The last time I saw Laurence Jones was December 2019 in a small venue not too far from here. That night, I wrote this: “Because, the thing about Laurence Jones is this: whenever he’s got a guitar in his hand, he looks happy.” That is absolutely the case tonight.  The fella has had more ups and downs than most – and it’s easy to forget that he’s still a young man. This is a new look band too, and my, they have come with a real edge. Older songs like “What’s It Gonna Be” have been injected with a certain something here and this is a real power quartet now. Jones’ guitar playing too is more riff-based and less blues than it used to be and there’s a new song to celebrate, “Anywhere With Me” is a hint at something special and likewise “Can’t Keep From Loving You” sees him cut loose with a solo, and he looks thrilled and in the moment, as it were, like he always used to. Bennett Holland’s organ underpins “Don’t Need No Reason” and the rhythm section of Samuel Jenkins on Drums and new bassist Jack Alexander Timmis, offers a brand new grit, and just when you are working out a way to get your Jimi Hendrix comparisons in, they make the job easy for you by ripping through “Purple Haze” like they mean it. It’s tough to make a judgement on a new look in half an hour in front of someone else’s gear, but I’ll say this. Laurence Jones is very much back, reinvigorated and it suits him so much better than some of his work over recent years.

Francis Rossi doesn’t strike you as a man to be serious too often, but when he addresses the packed crowd at the beautiful Symphony Hall tonight and says: “we worked hard on these rehearsals, as it was very important to us that the shows were at least as good as they were the last time we played.” It is a rare sombre moment.

And therein lies the rub. The last time they played was two and a half years ago, and its got to be hard to find the motivation to come back out when you put your first album out 54 years ago.

The thing is though, Status Quo are an institution. They have been part of my life for almost 40 years since I bought “Ol Rag Blues” as a single in the Co-Op that my gran worked in. And institutions, they won’t die, indeed they shouldn’t die. They mean things to people. That is not to send us down the road of all our yesterdays, its just to point out that Status Quo are too much part of the fabric to see them go.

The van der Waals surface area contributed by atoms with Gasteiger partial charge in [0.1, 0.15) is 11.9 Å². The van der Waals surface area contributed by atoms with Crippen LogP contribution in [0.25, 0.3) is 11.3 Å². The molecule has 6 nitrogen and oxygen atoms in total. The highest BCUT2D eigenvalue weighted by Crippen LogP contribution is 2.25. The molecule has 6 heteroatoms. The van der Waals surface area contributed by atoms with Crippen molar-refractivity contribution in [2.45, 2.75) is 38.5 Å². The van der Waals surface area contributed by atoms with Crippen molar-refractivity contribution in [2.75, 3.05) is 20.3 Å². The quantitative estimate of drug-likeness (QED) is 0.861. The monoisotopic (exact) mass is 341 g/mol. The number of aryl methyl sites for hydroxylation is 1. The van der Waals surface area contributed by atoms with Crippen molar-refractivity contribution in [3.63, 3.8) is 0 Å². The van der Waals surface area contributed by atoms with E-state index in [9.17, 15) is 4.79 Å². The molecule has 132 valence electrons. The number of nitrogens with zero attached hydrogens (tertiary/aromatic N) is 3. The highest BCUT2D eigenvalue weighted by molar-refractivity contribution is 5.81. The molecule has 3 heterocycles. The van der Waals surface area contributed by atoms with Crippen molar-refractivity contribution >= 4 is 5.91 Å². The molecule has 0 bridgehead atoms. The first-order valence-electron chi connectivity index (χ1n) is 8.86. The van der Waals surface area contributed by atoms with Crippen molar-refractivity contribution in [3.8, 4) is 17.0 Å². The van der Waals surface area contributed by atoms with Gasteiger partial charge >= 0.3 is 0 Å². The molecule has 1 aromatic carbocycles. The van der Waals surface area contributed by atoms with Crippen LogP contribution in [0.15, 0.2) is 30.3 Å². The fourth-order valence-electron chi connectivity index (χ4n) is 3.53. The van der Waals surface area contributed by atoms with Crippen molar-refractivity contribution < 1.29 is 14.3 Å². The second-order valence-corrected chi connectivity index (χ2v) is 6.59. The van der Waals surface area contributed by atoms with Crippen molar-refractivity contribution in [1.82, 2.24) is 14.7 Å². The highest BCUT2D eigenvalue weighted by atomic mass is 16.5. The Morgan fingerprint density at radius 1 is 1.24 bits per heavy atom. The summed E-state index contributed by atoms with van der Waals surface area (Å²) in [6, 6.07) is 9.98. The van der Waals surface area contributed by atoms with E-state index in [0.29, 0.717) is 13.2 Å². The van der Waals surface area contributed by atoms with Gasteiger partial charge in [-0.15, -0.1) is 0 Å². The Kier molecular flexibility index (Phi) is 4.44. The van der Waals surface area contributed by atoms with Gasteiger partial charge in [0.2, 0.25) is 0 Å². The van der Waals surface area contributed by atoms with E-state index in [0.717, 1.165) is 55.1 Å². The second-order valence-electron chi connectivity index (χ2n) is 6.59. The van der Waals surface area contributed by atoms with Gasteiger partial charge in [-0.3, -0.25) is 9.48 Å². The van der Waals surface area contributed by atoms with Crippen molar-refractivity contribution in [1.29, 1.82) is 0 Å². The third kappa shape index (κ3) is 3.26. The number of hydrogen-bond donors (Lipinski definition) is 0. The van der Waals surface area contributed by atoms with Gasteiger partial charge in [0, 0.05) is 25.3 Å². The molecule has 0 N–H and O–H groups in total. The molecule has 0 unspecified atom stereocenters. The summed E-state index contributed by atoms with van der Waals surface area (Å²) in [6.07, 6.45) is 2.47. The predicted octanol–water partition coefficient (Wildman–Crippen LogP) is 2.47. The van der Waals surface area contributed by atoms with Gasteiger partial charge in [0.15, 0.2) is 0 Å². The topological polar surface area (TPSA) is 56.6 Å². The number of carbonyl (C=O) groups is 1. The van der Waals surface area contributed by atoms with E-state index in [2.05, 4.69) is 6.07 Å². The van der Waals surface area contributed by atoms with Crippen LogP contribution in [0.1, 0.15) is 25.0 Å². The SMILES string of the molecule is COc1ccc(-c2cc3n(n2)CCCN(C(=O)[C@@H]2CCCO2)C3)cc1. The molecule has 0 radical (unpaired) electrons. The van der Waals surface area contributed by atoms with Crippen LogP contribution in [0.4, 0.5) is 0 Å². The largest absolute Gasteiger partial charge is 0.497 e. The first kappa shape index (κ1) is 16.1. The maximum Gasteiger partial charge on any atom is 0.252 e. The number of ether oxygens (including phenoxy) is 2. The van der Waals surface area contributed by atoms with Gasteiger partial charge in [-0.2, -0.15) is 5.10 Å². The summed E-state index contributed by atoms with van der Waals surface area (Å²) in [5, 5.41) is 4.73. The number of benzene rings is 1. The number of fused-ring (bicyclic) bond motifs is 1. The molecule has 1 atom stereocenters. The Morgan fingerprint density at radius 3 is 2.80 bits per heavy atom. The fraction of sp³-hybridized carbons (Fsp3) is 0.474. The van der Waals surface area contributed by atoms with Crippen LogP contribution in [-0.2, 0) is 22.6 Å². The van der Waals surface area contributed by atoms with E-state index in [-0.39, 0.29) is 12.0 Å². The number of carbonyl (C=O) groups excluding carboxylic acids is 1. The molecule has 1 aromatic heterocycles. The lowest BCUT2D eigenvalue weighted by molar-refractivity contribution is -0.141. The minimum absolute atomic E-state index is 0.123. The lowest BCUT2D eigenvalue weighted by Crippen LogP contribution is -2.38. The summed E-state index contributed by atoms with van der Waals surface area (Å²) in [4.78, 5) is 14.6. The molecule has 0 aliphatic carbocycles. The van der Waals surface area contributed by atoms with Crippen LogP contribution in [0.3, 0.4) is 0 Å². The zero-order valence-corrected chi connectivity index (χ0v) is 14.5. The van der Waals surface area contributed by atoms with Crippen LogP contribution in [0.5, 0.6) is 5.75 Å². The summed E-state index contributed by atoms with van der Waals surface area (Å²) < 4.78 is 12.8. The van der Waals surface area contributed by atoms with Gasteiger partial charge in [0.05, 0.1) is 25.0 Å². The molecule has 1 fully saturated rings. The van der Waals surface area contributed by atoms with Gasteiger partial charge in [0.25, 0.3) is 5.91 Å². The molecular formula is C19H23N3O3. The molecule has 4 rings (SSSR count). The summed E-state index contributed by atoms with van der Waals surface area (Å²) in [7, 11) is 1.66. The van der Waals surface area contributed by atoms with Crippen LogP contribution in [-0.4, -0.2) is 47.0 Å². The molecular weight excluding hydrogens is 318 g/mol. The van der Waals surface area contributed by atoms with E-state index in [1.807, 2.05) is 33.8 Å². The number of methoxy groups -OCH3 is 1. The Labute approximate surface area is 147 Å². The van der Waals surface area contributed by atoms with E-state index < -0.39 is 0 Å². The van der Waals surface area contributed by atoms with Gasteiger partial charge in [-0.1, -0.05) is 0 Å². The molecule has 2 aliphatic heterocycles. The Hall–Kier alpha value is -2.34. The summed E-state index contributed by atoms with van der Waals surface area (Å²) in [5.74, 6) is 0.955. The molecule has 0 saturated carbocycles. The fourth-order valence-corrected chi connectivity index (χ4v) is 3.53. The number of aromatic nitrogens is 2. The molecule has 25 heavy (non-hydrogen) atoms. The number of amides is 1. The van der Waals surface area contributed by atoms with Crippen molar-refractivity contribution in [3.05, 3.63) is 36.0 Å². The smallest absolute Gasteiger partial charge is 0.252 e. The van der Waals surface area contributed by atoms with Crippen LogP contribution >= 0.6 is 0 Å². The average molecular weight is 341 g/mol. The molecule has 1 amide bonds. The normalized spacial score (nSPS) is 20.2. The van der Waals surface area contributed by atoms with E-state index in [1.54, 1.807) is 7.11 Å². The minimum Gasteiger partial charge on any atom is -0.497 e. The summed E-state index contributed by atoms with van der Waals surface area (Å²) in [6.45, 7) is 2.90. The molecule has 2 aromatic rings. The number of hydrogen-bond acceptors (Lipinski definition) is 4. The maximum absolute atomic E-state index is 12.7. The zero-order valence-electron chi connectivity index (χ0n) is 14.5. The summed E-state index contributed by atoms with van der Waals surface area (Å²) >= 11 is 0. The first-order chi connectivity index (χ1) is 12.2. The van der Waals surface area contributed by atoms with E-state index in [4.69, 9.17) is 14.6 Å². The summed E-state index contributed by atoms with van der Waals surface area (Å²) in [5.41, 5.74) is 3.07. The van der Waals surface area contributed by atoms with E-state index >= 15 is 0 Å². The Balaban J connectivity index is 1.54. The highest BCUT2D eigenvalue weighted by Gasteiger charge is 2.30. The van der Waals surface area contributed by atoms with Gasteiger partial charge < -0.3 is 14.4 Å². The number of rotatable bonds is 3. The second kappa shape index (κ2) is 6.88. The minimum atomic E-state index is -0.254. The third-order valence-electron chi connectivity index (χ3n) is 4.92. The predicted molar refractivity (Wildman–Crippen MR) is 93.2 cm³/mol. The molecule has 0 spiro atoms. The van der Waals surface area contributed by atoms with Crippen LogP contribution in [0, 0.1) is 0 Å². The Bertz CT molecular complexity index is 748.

And you’d best believe that before the band have even come out on stage the atmosphere is palpable.

Then “Caroline” hits and that’s it. The band are back. One of the finest outfits that’s ever come from these shores, are back in the groove. Moreover, so are 2000 Brummies. It’s worth reflecting for a second on the cross section of people that are here, all ages, people that have been longing for this, and are simply here to have a good time with these songs as the soundtrack, the five men on stage in this scenario are merely a conduit.

Fair play to Quo, too. This is a really well thought out set. Old songs, like “Rain” and “Softer Ride” is perhaps a given, but what pleasantly surprises is that there are four songs from 2019’s “Backbone” record. Most bands of this vintage wouldn’t do that. With typical self-deprecation, Rossi calls this “the Help The Aged section” and lets be honest, he knows that people usually want to hear what they know.  “Get Out Of My Head”, though, underlines a couple of things. First, its really good (as is the album) but second is it’s a vehicle for Richie Malone to sing. Richie has some big shoes to fill, lets be honest and Rick Parfitt is sadly missed – but Malone does a brilliant job throughout.

There’s the usual medley they have been doing for a decade or more,  and a couple more before “Liberty Lane” ends the final pair of new tunes (“don’t worry,” deadpans Rossi, “after this it’s a race to the finish.”)

He’s not wrong, either. Good grief, the last half an hour is simply all you need to know to understand that this is amongst the finest we’ve ever had. “In The Army Now” is a singalong, “Roll Over Lay Down” isn’t eclipsed by much, but “Down Down”, “Whatever You Want” and “Rockin’ All Over The World” will do that. It’s interesting to watch Rossi in the latter – also the last in the set – as he looks at the three tiers of people, smiling, dancing and doing just what they always do at Quo gigs. In this moment he must know that he – and the others – still have it.

They encore with the brilliant “Paper Plane” and 50 years on it sounds as fresh as it ever has done, plus the crowd sings it, just like always.

The more things change, the more they stay the same, I guess and Status Quo are still marvellous. There might be better gigs than this on 2022, but nothing will be this much fun, and that is, surely, the point.